A team of neuroscientists have now taken a step forward and mapped the cognitive abilities in the brain. This is said to be the most wide-ranging mapping to have been done on the brain. These cognitive abilities in the brain were gauged through the Wechsler Adult Intelligence Scale, which is believed to be the most frequently used intelligence test, globally. This study was conducted by the California Institute of Technology.
Neuroscientist Ralph Adolphs, from the California Institute of Technology and his colleagues assembled the brain maps of around 241 neurological patients, which were enlisted in the extensive brain lesion registry of the University of Iowa. These patients were said to have cognitive impairments due to stroke, tumor resection, and traumatic brain injury.
The Wechsler Adult Intelligence Scale test includes four indices of intelligence. The first index is the verbal comprehension index, which represents the ability to understand and produce speech and use language. The second is the perceptual organization index, which involves visual and spatial processing. Third is the working memory index, which represents the ability to hold information temporarily in mind; while the last is the processing speed index.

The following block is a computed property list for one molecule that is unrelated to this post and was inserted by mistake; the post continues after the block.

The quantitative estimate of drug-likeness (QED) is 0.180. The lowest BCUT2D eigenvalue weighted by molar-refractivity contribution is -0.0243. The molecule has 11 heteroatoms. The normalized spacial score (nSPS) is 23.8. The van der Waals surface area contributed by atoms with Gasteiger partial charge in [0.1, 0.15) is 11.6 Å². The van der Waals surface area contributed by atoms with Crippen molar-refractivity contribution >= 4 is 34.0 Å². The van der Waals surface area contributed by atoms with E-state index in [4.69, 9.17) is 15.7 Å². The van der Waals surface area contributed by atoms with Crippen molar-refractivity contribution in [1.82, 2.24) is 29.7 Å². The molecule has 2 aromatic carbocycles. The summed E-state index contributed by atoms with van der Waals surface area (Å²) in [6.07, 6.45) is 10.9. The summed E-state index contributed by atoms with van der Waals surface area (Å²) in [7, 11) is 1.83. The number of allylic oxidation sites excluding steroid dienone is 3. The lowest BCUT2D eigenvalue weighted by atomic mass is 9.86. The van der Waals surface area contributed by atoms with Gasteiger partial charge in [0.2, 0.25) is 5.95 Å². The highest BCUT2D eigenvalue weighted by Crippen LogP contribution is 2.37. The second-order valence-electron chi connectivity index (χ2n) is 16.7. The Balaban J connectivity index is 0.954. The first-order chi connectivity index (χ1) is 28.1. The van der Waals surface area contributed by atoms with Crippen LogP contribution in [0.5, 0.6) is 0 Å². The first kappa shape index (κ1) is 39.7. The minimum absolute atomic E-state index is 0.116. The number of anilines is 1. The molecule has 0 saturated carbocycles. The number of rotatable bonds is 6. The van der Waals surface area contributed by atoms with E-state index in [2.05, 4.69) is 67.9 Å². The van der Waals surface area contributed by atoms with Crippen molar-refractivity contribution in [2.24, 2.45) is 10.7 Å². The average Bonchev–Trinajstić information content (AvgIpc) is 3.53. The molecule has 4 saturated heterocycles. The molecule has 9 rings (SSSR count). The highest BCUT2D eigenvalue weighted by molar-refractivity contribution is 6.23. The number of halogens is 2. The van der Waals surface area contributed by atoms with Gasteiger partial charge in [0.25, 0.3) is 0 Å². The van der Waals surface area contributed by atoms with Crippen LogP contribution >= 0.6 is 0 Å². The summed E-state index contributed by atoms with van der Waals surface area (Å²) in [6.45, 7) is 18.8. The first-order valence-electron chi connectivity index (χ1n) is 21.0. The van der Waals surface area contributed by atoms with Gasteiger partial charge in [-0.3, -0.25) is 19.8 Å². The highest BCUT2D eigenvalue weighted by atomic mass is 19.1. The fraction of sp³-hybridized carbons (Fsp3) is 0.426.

Adolphs says, “The first question we asked was if there are any parts of the brain that are critically important for these indices or if they are very distributed, with intelligence processed globally in a way that can’t be mapped.”
The tests revealed that except for processing speed, the remaining cognitive indices depend on specific brain regions. It is also stated that the brain maps produced by the study could be used to diagnose likely areas of brain damage by combining the maps with the patients’ Weschler test results.
Through this test, the neuroscientists have provided additional information as to how certain elements that determine intelligence quotient scores may rely on particular regions of the brain.
These findings appear in the issue of Neuron.